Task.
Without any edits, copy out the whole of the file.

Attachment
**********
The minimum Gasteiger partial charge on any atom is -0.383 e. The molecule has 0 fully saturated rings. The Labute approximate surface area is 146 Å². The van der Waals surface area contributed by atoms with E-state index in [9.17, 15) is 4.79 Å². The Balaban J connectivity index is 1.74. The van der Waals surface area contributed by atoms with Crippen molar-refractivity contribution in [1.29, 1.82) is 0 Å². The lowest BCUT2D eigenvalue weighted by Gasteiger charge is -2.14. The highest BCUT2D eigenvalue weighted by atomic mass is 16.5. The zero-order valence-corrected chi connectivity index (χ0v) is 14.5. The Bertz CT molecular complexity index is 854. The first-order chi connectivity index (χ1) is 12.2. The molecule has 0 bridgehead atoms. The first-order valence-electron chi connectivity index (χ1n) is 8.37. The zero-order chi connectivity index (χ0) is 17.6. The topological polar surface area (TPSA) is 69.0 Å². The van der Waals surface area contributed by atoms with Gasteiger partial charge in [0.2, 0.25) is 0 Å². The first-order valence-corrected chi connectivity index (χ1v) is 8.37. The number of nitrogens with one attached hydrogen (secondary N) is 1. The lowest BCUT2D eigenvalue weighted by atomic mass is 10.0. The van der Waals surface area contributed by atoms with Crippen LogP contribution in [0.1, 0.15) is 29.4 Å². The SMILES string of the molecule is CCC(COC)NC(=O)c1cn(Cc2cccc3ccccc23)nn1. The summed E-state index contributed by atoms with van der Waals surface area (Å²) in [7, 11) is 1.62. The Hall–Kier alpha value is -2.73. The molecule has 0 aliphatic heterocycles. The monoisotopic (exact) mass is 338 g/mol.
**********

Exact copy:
The minimum Gasteiger partial charge on any atom is -0.383 e. The molecule has 0 fully saturated rings. The Labute approximate surface area is 146 Å². The van der Waals surface area contributed by atoms with E-state index in [9.17, 15) is 4.79 Å². The Balaban J connectivity index is 1.74. The van der Waals surface area contributed by atoms with Crippen molar-refractivity contribution in [1.29, 1.82) is 0 Å². The lowest BCUT2D eigenvalue weighted by Gasteiger charge is -2.14. The highest BCUT2D eigenvalue weighted by atomic mass is 16.5. The zero-order valence-corrected chi connectivity index (χ0v) is 14.5. The Bertz CT molecular complexity index is 854. The first-order chi connectivity index (χ1) is 12.2. The molecule has 0 bridgehead atoms. The first-order valence-electron chi connectivity index (χ1n) is 8.37. The zero-order chi connectivity index (χ0) is 17.6. The topological polar surface area (TPSA) is 69.0 Å². The van der Waals surface area contributed by atoms with Gasteiger partial charge in [0.2, 0.25) is 0 Å². The first-order valence-corrected chi connectivity index (χ1v) is 8.37. The number of nitrogens with one attached hydrogen (secondary N) is 1. The lowest BCUT2D eigenvalue weighted by atomic mass is 10.0. The van der Waals surface area contributed by atoms with Crippen LogP contribution in [0.1, 0.15) is 29.4 Å². The SMILES string of the molecule is CCC(COC)NC(=O)c1cn(Cc2cccc3ccccc23)nn1. The summed E-state index contributed by atoms with van der Waals surface area (Å²) in [7, 11) is 1.62. The Hall–Kier alpha value is -2.73. The molecule has 0 aliphatic heterocycles. The monoisotopic (exact) mass is 338 g/mol.